On 28 January, we were in the middle of our Western New York “January Thaw”–those oddly (relatively) warm days in the dead of winter where it rains rather than snows, when roads and walkways are wet rather than slick. I was out running some work errands, went back to the office to retrieve some papers before going home for the afternoon. I mis-judged the height of a curb, caught my toe, and went over directly onto my right knee. It hurt like crazy, but I was sure that the worst injury was to my dignity. Until I tried to straighten my leg and stand up, and heard sounds I hope never to hear coming from my own body again. Fortunately someone was looking out the window when I fell, and didn’t see me get up, so went to get some bigger, stronger men to help me off the cold wet pavement, into the warm building and a chair, and called for an ambulance. They also notified my family so that arrangements could be made to meet me at the hospital,bring me whatever I needed, and figure out next steps once I had more information.
At 2:30 p.m. I had a perfectly functioning right knee; by 4 p.m. it could not take weight; by 7 I had had x-rays and pre-operative blood work to get me ready to have a fractured patella pinned and wired back together, and was told that I had one of the toughest orthopaedic injuries to recover from. I had also scraped my knee, and blood was coming through my undamaged tights, and that had to be cleaned up and examined. The emergency room nurse told me it was my choice, but taking my tights and skirt the usual way was probably going to cause much more pain and make the injury worse; it would be more comfortable to cut them off.
“Do you want to be well again?” Yes, I do. And I don’t want to hurt any more than I currently do in the process of getting there.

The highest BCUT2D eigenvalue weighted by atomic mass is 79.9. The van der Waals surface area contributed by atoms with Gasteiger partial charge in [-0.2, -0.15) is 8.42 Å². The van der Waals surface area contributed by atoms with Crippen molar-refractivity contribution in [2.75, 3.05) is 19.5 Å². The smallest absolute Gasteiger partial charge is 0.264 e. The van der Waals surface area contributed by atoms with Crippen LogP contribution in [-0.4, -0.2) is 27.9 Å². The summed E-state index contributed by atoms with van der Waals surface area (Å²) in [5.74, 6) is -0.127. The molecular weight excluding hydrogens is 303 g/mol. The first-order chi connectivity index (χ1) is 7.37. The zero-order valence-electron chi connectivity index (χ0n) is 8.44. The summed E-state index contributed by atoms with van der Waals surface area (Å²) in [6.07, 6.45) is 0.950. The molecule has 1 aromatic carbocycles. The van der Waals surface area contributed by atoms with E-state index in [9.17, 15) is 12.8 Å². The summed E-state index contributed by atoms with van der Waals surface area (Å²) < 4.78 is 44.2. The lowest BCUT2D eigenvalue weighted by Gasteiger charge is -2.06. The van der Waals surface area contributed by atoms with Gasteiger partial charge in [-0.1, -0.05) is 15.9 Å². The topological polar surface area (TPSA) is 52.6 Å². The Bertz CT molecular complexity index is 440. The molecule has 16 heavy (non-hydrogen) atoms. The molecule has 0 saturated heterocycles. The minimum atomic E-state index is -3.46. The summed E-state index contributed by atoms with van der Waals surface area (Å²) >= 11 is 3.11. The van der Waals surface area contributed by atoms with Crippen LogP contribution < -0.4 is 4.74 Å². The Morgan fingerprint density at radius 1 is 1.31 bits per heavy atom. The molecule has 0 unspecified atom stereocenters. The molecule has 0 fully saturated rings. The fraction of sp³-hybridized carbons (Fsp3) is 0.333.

“Do you want to be well again?” My response?
Hand me the scissors. I was pretty loopy on the Lortab and Dilaudid they had given me, and the language may have been a bit more colorful. I know I had a bit of back-and-forth with the very nice ER nurse, who told me he would have to do it–the scissors count as a surgical instrument, and non-medical personnel aren’t strictly meant to handle that stuff. (Although he did let me make a couple of cuts for myself.) But the clothes came off as comfortably as can happen when your right knee doesn’t hold together, and they got me strapped up into a lot of elastic bandages and an “immobilizer” to take me through until my operation two days later. A neighbor came with a bag that had a change of clothes, and got me into her car to take me home, with stops along the way to fill my pain prescription and get some ginger ale (as I was feeling queasy from both the pain and the meds to make it go away).
Helping to cut off my own clothes, I later realized, was spiritually significant to me. It was a nothing-special skirt that I had bought while I had that incredibly damaging job. Cutting that off was a letting go of a time, place, and group of people who had come to symbolize a lot of heartache to me. And it turns out that the process of getting better meant that this nothing-special skirt wouldn’t fit any more, that I would need to replace it with better, happier things. Things that I can associate with getting well, not with staying un-well.
“Do you want to be well again?” In a way, I had to ask myself that question every day through over three months of physical therapy, when there were days I didn’t want to go, when I just wanted to stay in bed and feel sorry for myself. Staying where I was, doing things the same way, without taking an active role in my recovery, would have been easier, but I would not have gotten well. I am still far from 100%, I have had an additional operation to remove the pins and wires that were used to hold my knee together while the bone healed. But I am walking, driving, and back to doing most things for myself that I did before.
And it’s been a time when I’ve had to think about what I want my future relationship to the church to be. For the time being, I have decided I am non-parochial laity. I am a Christian in the Anglican tradition, with liberal-enough leanings that I consider myself to be an Episcopalian rather than a member of one of the “continuing Anglican” bodies in North America. But I may float between churches for a while, I may attend sporadically, I will offer my insights about being not-quite an outsider and how churches look to those who are not core members, if anyone wants to listen. I’ll talk to whoever wants to hear what I have to say about developing alternatives to seminary for training lay and ordained ministers.
But I will be lightly attached, and ready to shed anything that is nothing-special, that causes more pain than it is worth to hang onto.
Because yes, Jesus. I do want to be well again.